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All that glitters . . .

Marketplace Staff Dec 5, 2006

All that glitters . . .

Marketplace Staff Dec 5, 2006


MARK AUSTIN THOMAS: China plans to open its banking sector to full foreign competition by the end of December. It’s taken some the country’s biggest banks public in preparation. Western investors, including Britain’s HSBC bank, have been jumping over each other to get in on the action. But Commentator Austan Goolsbee points to the old proverb: All that glitters isn’t gold.

AUSTAN GOOLSBEE: If you ask me, this smells like an old-style dupefest.

The Chinese government now wants you to invest in their banks. But for years these same banks have always kept the spigot open for some of the most corrupt, crummiest, government-run businesses around. And that’s because party apparatchiks have controlled the loans.

The share of so-called “non-performing” loans at these banks has been almost 20 times higher than at a typical American bank.

To interest foreign investors, the Chinese government knew it had to make the banks look better.

So the government dressed up them up by taking all the rotten loans off the banks’ balance sheets and dumping them off onto other companies.

Then, they took $45 billion from the country’s own reserves and just gave it to the banks.

Bingo. Look at those gold-plated balance sheets! Best IPOs ever.

But the thing is, the government still owns the banks. The government says they’ll start acting like real banks, but the same cronies still control the loans and the recent economic research says they’re still making the same political loans they always did.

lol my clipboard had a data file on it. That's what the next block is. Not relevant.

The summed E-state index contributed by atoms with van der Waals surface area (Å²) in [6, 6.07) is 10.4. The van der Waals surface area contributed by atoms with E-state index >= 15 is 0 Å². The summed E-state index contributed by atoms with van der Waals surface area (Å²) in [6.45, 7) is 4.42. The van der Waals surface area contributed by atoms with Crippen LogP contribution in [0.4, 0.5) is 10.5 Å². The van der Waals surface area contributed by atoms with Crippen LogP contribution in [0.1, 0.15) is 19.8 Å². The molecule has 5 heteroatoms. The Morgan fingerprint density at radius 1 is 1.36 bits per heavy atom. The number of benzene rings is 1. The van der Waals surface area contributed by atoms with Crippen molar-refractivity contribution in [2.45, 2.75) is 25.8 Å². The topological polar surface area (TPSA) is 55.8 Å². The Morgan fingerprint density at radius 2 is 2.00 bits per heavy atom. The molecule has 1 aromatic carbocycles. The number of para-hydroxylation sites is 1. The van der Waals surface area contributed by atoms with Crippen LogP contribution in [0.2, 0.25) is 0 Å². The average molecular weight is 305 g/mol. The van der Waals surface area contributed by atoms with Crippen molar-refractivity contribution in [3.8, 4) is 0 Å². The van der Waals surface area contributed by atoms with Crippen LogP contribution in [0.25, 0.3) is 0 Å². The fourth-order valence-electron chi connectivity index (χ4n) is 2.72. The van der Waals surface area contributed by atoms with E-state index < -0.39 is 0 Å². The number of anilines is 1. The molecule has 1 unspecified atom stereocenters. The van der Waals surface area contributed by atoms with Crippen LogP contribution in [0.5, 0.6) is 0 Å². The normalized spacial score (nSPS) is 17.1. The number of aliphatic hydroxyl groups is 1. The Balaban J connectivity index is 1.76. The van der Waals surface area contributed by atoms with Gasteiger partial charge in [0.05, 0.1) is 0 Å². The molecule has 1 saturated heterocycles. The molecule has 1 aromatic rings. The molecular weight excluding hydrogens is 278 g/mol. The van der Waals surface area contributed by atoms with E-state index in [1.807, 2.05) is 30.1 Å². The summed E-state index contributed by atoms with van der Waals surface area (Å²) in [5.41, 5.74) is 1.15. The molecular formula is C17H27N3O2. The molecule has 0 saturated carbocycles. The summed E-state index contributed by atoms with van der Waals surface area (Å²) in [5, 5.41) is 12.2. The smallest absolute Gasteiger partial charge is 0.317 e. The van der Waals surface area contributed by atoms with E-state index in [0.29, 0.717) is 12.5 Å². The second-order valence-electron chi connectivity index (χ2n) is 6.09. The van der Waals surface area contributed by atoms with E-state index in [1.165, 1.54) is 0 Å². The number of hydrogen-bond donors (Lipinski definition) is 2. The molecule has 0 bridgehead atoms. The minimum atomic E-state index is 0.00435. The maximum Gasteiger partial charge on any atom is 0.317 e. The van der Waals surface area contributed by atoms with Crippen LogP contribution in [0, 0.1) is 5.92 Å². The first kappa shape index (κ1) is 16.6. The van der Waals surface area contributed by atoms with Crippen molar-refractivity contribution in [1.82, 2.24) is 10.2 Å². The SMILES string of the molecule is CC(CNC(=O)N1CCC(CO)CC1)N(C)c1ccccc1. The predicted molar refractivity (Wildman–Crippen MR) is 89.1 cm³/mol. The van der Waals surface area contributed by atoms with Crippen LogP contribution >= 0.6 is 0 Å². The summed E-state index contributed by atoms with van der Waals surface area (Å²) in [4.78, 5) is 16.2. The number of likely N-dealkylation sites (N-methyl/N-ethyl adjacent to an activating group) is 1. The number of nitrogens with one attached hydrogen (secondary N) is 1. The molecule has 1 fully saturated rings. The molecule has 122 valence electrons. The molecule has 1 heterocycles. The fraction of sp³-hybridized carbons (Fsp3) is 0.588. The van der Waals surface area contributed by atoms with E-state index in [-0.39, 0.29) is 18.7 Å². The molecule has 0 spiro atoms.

If China keeps growing as fast as it has lately, this problem will stay under the rug.

At the first sign of slowdown, though, the death spiral will begin. The government will have to decide whether to let failing state-owned enterprises die or to tell the cronies to reopen the spigot.

The good news for them is they now have a big pile of investors’ money to use.

If you’re one of the people buying into these banks, at least tell me you thought of the risks. Don’t tell me you just wanted to get in on the next big thing. Because, like P.T. Barnum, the Chinese know there’s a Beng Dan born every minute.

THOMAS: Austan Goolsbee is a professor of economics at the University of Chicago’s business school.

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